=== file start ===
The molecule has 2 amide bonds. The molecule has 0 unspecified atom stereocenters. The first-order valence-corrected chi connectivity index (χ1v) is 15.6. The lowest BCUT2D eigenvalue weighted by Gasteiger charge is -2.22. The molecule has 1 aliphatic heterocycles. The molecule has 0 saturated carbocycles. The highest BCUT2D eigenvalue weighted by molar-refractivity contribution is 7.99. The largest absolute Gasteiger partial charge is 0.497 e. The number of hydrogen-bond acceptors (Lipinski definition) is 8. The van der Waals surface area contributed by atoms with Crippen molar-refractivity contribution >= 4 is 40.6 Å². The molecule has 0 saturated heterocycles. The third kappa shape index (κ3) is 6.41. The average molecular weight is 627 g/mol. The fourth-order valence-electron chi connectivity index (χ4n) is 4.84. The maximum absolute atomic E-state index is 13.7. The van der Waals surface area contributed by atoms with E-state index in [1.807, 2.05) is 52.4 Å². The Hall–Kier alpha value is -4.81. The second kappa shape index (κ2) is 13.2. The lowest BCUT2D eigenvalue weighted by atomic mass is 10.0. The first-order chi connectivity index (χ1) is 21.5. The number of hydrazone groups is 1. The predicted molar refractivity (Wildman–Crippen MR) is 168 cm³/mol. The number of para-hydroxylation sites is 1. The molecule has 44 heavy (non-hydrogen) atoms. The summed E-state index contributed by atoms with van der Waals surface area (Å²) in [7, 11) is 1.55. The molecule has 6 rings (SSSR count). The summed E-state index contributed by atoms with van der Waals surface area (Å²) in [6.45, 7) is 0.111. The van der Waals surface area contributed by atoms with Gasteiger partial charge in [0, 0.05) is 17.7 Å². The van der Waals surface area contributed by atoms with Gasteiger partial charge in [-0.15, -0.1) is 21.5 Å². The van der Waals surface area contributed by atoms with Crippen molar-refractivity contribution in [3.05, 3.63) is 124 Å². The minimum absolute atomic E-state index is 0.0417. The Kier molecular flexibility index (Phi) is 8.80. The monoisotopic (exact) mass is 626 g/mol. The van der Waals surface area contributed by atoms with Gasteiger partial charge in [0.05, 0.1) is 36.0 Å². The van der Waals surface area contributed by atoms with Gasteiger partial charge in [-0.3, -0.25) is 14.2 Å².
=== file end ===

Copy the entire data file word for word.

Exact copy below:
The molecule has 2 amide bonds. The molecule has 0 unspecified atom stereocenters. The first-order valence-corrected chi connectivity index (χ1v) is 15.6. The lowest BCUT2D eigenvalue weighted by Gasteiger charge is -2.22. The molecule has 1 aliphatic heterocycles. The molecule has 0 saturated carbocycles. The highest BCUT2D eigenvalue weighted by molar-refractivity contribution is 7.99. The largest absolute Gasteiger partial charge is 0.497 e. The number of hydrogen-bond acceptors (Lipinski definition) is 8. The van der Waals surface area contributed by atoms with Crippen molar-refractivity contribution >= 4 is 40.6 Å². The molecule has 0 saturated heterocycles. The third kappa shape index (κ3) is 6.41. The average molecular weight is 627 g/mol. The fourth-order valence-electron chi connectivity index (χ4n) is 4.84. The maximum absolute atomic E-state index is 13.7. The van der Waals surface area contributed by atoms with E-state index in [1.807, 2.05) is 52.4 Å². The Hall–Kier alpha value is -4.81. The second kappa shape index (κ2) is 13.2. The lowest BCUT2D eigenvalue weighted by atomic mass is 10.0. The first-order chi connectivity index (χ1) is 21.5. The number of hydrazone groups is 1. The predicted molar refractivity (Wildman–Crippen MR) is 168 cm³/mol. The number of para-hydroxylation sites is 1. The molecule has 44 heavy (non-hydrogen) atoms. The summed E-state index contributed by atoms with van der Waals surface area (Å²) in [7, 11) is 1.55. The molecule has 6 rings (SSSR count). The summed E-state index contributed by atoms with van der Waals surface area (Å²) in [6.45, 7) is 0.111. The van der Waals surface area contributed by atoms with Gasteiger partial charge in [0, 0.05) is 17.7 Å². The van der Waals surface area contributed by atoms with Gasteiger partial charge in [-0.15, -0.1) is 21.5 Å². The van der Waals surface area contributed by atoms with Crippen molar-refractivity contribution in [3.05, 3.63) is 124 Å². The minimum absolute atomic E-state index is 0.0417. The Kier molecular flexibility index (Phi) is 8.80. The monoisotopic (exact) mass is 626 g/mol. The van der Waals surface area contributed by atoms with Gasteiger partial charge in [0.05, 0.1) is 36.0 Å². The van der Waals surface area contributed by atoms with Gasteiger partial charge in [-0.3, -0.25) is 14.2 Å².